By AIDAN RASMUSSEN



New Ice As presenter Ian Hughes — or rather Hugh Sundae — has only one thing on his mind as he waits patiently at his cafe table: chicken wings.



"You know how good these chicken wings look," he says as they're placed in front of him. "I know for a fact that they came out of the fridge on a plastic tray with plastic wrap on them — precooked — and were put in the microwave for a minute and a half and then put in a pan and grilled for about two minutes. And the satay sauce was dolloped out of a huge jar," he says as he devours a miniature drumstick.



The 22-year-old pilot and sometime bFM breakfast host is well versed in the intricacies of making chicken wings at a Queen St cafe. He worked in the kitchen, at the counter and as a waiter for a year while training for his pilot's licence after finishing at bFM.

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Hughes became breakfast host at the student radio station while in his seventh-form year at Rangitoto College. Even though he was given special dispensation to start school at 11 am, he quit classes after only three days on the job.



It was also at bFM that he had the first of two informal name changes thrust upon him. On a whim, programme director Graeme Hill decided he liked Hugh rather than Ian and it has stuck.



"When I first started up there he introduced me as Hugh and I said, rather sheepishly, that my name was Ian Hughes. He said he liked Hugh better and asked me if he could call me Hugh. I didn't want to rock any boats and said that was fine.



"Because I hadn't met anyone at bFM at that point I was introduced as Hugh and they all called me Hugh. When I started doing shows and introducing myself as Hugh on the radio my friends started calling me Hugh. Even I like Hugh better now."



The second incarnation of his name, Hugh Sundae, is the latest take on the nickname and grew out of Hughes' fascination with newsreading.



"I was reading the autocue one night for the TV3 newsdesk and I thought it would be really cool if I was a newsreader. So we were just joking around trying to find newsreader names, you know how they're really insane like Tony Veitch and Karen Pickersgill, and so we came up with Hugh Sundae as a joke. It sounds slightly less odd than Hugh Hughes and it's stuck."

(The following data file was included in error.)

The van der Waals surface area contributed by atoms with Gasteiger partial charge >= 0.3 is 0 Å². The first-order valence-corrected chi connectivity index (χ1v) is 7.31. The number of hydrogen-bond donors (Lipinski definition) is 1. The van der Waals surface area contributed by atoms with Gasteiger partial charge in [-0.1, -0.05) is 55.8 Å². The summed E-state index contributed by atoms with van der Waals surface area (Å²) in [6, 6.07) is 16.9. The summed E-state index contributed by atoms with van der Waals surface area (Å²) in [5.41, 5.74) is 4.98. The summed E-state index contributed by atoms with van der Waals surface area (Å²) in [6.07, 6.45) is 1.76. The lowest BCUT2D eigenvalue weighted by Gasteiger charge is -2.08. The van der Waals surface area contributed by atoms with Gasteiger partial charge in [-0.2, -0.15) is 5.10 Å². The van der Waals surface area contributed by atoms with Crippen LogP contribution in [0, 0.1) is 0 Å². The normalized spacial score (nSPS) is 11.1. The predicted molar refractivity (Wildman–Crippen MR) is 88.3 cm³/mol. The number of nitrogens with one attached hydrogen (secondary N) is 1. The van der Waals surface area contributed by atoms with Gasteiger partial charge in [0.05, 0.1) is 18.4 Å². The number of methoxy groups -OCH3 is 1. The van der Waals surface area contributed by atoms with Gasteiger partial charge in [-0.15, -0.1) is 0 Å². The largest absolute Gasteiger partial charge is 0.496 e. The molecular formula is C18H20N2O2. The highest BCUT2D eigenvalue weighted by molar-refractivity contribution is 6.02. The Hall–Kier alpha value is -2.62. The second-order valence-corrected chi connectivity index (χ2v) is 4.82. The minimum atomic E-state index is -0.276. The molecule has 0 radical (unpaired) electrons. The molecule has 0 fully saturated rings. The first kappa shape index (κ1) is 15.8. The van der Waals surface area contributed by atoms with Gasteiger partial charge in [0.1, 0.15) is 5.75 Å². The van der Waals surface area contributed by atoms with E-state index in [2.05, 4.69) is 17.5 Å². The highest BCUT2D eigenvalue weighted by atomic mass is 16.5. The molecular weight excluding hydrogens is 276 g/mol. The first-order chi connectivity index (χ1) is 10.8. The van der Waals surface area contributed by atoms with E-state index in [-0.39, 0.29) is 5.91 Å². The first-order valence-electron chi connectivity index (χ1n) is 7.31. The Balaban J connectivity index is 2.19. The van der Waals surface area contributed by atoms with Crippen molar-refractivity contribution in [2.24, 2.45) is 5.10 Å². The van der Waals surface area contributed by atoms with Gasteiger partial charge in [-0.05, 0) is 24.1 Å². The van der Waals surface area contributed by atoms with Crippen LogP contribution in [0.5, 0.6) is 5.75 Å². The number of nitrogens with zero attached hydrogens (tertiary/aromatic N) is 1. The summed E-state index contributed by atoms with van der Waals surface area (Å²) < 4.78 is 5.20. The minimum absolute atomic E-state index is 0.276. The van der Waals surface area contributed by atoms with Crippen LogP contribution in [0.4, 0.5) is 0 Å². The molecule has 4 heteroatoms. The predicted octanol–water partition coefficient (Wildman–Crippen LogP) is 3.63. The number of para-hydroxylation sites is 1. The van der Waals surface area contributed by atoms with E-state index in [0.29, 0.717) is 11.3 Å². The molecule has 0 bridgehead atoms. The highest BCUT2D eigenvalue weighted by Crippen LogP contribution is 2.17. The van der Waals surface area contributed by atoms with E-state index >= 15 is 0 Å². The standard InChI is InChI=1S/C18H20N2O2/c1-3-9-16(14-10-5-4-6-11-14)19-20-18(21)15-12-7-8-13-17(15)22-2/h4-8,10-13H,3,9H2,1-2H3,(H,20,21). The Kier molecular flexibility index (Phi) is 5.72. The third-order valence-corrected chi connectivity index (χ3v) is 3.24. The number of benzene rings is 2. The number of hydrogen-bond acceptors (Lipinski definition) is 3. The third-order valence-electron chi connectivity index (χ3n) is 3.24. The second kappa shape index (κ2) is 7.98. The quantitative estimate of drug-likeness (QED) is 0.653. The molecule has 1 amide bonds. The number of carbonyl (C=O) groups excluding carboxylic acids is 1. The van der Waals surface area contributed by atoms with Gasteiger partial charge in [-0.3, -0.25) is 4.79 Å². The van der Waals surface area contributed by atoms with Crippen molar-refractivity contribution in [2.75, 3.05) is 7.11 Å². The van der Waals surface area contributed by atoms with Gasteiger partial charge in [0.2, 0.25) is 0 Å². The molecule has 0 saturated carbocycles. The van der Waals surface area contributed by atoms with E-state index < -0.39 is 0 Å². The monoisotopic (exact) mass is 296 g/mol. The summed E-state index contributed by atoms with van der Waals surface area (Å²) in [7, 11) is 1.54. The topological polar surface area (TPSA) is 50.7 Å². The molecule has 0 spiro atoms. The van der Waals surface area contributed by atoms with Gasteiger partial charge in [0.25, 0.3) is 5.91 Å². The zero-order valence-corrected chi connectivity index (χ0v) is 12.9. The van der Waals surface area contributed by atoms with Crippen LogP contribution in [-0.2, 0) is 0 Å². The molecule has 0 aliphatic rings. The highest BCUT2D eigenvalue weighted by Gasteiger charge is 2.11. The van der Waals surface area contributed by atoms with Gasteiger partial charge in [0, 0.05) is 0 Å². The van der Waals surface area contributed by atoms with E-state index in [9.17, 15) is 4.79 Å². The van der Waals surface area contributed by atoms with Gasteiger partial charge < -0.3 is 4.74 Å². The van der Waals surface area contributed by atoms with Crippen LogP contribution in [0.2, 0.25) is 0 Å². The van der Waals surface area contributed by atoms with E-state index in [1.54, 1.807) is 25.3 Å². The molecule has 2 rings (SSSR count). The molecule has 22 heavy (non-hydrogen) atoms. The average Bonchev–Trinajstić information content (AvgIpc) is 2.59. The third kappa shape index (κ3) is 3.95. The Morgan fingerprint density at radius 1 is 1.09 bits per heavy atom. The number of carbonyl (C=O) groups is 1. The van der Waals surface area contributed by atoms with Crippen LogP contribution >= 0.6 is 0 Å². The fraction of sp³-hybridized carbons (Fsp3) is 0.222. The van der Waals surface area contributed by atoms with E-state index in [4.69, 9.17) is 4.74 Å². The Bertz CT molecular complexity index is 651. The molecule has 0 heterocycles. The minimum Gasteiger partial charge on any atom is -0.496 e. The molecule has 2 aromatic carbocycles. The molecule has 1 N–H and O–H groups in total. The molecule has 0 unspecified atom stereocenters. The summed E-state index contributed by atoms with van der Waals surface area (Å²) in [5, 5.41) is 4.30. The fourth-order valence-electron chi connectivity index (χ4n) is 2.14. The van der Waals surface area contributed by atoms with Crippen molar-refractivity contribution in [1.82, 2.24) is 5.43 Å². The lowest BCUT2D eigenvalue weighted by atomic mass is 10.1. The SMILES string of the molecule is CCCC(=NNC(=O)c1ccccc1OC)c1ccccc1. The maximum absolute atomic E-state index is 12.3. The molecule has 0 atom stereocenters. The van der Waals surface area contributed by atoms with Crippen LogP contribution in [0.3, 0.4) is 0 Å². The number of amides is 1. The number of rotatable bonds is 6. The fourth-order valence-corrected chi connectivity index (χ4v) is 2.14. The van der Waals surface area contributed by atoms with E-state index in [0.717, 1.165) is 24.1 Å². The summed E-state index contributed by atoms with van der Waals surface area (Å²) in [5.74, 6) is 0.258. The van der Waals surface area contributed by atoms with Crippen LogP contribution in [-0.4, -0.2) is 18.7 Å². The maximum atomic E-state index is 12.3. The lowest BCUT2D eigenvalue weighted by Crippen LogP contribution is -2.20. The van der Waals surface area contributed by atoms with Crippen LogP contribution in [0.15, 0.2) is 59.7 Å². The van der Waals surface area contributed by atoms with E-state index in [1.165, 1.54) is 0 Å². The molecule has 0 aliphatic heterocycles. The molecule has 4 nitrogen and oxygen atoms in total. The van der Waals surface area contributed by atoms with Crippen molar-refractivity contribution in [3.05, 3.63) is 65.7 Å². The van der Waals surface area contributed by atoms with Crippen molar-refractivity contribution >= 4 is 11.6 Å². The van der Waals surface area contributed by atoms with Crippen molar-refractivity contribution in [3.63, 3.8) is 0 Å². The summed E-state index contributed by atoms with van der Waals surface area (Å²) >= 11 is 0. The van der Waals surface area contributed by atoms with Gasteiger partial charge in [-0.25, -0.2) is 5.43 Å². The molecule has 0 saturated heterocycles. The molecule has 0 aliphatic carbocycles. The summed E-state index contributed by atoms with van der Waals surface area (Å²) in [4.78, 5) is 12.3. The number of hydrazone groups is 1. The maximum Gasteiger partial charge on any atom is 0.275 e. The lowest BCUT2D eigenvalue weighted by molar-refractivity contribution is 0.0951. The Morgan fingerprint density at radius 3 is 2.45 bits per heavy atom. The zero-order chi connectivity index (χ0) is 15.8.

Hughes has replaced Nathan Rarere on the now live Ice As, formerly known as Ice TV. Despite the odd bemused fan inquiring as to the whereabouts of Rarere, the Valiant-driving, North Shore-raised presenter hasn't felt daunted coming into a screen relationship that has had five or six years to establish itself.



"If I was the only new person working on it, I probably would have found that kind of weird. But because it's a new show and there's a new producer and it's a different format with a different director, I feel just like one member of a bunch of new people."



Although Ice As has brought Hughes nationwide recognition, he can't help feeling blase about it, especially after all the hard work that goes into an hour of "live" entertainment.



He has to constantly remind himself: "There are thousands of people who would kill to be in the position I'm in."



But he's more than aware of the fickleness of the medium: "I know that it could all come to an end when one person in the boardroom decides he doesn't like me any more."



Until that moment arrives, the man who believes his success is a combination of hard work and being in the right place at the right time is "happy to go along to all the parties and junkets.'



And what other plans does he have?



Aside from becoming a marriage celebrant, enrolling in chef and welding courses and obtaining his truck and bus licence, Hughes wants to fly. He would love to eventually make a career out of it, but: "It's a really long road to go down, that's the only thing. You have to clock up heaps of hours and might not get a job. I'm lucky that I have this job which pays the rent and allows me, when I have time, to get in the air."